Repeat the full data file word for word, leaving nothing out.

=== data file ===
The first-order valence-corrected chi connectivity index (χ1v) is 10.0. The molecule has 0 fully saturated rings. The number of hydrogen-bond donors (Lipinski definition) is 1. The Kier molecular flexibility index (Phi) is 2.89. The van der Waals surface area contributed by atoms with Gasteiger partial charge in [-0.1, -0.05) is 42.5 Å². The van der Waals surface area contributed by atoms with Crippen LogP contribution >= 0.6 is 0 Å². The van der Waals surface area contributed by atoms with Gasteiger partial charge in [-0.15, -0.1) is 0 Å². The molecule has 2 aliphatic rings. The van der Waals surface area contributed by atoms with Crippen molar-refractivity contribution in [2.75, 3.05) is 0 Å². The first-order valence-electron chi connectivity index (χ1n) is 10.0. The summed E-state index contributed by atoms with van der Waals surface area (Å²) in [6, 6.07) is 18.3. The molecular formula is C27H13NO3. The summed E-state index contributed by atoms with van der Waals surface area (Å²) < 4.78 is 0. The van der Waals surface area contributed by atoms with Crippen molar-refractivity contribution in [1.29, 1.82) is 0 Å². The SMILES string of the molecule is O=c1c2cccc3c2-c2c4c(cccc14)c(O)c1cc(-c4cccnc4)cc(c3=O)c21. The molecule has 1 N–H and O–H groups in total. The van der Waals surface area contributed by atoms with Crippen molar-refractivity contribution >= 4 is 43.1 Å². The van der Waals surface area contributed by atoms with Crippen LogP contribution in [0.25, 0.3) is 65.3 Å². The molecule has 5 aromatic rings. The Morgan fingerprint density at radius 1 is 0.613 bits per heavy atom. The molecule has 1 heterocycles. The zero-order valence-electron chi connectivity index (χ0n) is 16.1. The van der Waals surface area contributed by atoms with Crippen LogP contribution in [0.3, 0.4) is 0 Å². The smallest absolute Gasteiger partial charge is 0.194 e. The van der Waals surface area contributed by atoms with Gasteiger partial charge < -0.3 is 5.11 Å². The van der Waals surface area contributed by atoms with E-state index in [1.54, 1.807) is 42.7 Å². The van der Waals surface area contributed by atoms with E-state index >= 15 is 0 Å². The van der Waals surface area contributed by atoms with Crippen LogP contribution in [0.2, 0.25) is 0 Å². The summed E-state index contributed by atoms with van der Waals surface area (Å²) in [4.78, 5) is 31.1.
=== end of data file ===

The first-order valence-corrected chi connectivity index (χ1v) is 10.0. The molecule has 0 fully saturated rings. The number of hydrogen-bond donors (Lipinski definition) is 1. The Kier molecular flexibility index (Phi) is 2.89. The van der Waals surface area contributed by atoms with Gasteiger partial charge in [-0.1, -0.05) is 42.5 Å². The van der Waals surface area contributed by atoms with Crippen LogP contribution >= 0.6 is 0 Å². The van der Waals surface area contributed by atoms with Gasteiger partial charge in [-0.15, -0.1) is 0 Å². The molecule has 2 aliphatic rings. The van der Waals surface area contributed by atoms with Crippen molar-refractivity contribution in [2.75, 3.05) is 0 Å². The first-order valence-electron chi connectivity index (χ1n) is 10.0. The summed E-state index contributed by atoms with van der Waals surface area (Å²) in [6, 6.07) is 18.3. The molecular formula is C27H13NO3. The summed E-state index contributed by atoms with van der Waals surface area (Å²) < 4.78 is 0. The van der Waals surface area contributed by atoms with Crippen molar-refractivity contribution in [1.29, 1.82) is 0 Å². The SMILES string of the molecule is O=c1c2cccc3c2-c2c4c(cccc14)c(O)c1cc(-c4cccnc4)cc(c3=O)c21. The molecule has 1 N–H and O–H groups in total. The van der Waals surface area contributed by atoms with Crippen molar-refractivity contribution >= 4 is 43.1 Å². The van der Waals surface area contributed by atoms with Crippen LogP contribution in [0.25, 0.3) is 65.3 Å². The molecule has 5 aromatic rings. The Morgan fingerprint density at radius 1 is 0.613 bits per heavy atom. The molecule has 1 heterocycles. The zero-order valence-electron chi connectivity index (χ0n) is 16.1. The van der Waals surface area contributed by atoms with Crippen LogP contribution in [0.3, 0.4) is 0 Å². The smallest absolute Gasteiger partial charge is 0.194 e. The van der Waals surface area contributed by atoms with Gasteiger partial charge < -0.3 is 5.11 Å². The van der Waals surface area contributed by atoms with E-state index in [1.54, 1.807) is 42.7 Å². The van der Waals surface area contributed by atoms with E-state index >= 15 is 0 Å². The van der Waals surface area contributed by atoms with Crippen LogP contribution in [0.2, 0.25) is 0 Å². The summed E-state index contributed by atoms with van der Waals surface area (Å²) in [4.78, 5) is 31.1.